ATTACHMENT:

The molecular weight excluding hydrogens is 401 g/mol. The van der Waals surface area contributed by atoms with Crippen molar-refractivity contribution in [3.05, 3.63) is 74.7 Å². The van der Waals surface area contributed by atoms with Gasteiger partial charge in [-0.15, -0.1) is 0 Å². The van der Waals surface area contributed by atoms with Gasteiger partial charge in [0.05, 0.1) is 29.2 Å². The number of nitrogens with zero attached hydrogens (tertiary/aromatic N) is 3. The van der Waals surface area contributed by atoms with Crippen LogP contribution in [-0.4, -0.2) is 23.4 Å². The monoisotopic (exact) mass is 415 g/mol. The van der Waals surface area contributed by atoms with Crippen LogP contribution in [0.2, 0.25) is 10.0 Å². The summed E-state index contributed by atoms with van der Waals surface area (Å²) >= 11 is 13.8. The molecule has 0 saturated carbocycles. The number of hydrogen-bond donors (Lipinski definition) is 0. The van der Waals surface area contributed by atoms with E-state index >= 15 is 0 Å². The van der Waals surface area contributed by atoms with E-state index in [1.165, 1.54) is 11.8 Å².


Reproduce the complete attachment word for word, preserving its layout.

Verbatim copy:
The molecular weight excluding hydrogens is 401 g/mol. The van der Waals surface area contributed by atoms with Crippen molar-refractivity contribution in [3.05, 3.63) is 74.7 Å². The van der Waals surface area contributed by atoms with Gasteiger partial charge in [-0.15, -0.1) is 0 Å². The van der Waals surface area contributed by atoms with Gasteiger partial charge in [0.05, 0.1) is 29.2 Å². The number of nitrogens with zero attached hydrogens (tertiary/aromatic N) is 3. The van der Waals surface area contributed by atoms with Crippen LogP contribution in [-0.4, -0.2) is 23.4 Å². The monoisotopic (exact) mass is 415 g/mol. The van der Waals surface area contributed by atoms with Crippen LogP contribution in [0.2, 0.25) is 10.0 Å². The summed E-state index contributed by atoms with van der Waals surface area (Å²) >= 11 is 13.8. The molecule has 0 saturated carbocycles. The number of hydrogen-bond donors (Lipinski definition) is 0. The van der Waals surface area contributed by atoms with E-state index >= 15 is 0 Å². The van der Waals surface area contributed by atoms with E-state index in [1.165, 1.54) is 11.8 Å².